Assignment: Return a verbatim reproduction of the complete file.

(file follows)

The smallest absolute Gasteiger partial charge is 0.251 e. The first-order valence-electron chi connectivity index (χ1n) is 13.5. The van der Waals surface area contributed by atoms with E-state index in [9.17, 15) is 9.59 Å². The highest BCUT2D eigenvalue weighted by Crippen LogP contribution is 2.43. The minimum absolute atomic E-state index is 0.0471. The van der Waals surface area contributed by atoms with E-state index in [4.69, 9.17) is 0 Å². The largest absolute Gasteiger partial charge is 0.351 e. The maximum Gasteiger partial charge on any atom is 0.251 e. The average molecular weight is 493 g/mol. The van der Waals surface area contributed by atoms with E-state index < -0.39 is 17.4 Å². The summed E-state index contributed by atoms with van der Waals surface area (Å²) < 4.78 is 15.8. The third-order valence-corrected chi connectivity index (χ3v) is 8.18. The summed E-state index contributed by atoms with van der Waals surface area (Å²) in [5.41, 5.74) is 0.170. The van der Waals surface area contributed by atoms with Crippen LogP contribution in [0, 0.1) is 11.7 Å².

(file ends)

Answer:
The smallest absolute Gasteiger partial charge is 0.251 e. The first-order valence-electron chi connectivity index (χ1n) is 13.5. The van der Waals surface area contributed by atoms with E-state index in [9.17, 15) is 9.59 Å². The highest BCUT2D eigenvalue weighted by Crippen LogP contribution is 2.43. The minimum absolute atomic E-state index is 0.0471. The van der Waals surface area contributed by atoms with E-state index in [4.69, 9.17) is 0 Å². The largest absolute Gasteiger partial charge is 0.351 e. The maximum Gasteiger partial charge on any atom is 0.251 e. The average molecular weight is 493 g/mol. The van der Waals surface area contributed by atoms with E-state index < -0.39 is 17.4 Å². The summed E-state index contributed by atoms with van der Waals surface area (Å²) < 4.78 is 15.8. The third-order valence-corrected chi connectivity index (χ3v) is 8.18. The summed E-state index contributed by atoms with van der Waals surface area (Å²) in [5.41, 5.74) is 0.170. The van der Waals surface area contributed by atoms with Crippen LogP contribution in [0, 0.1) is 11.7 Å².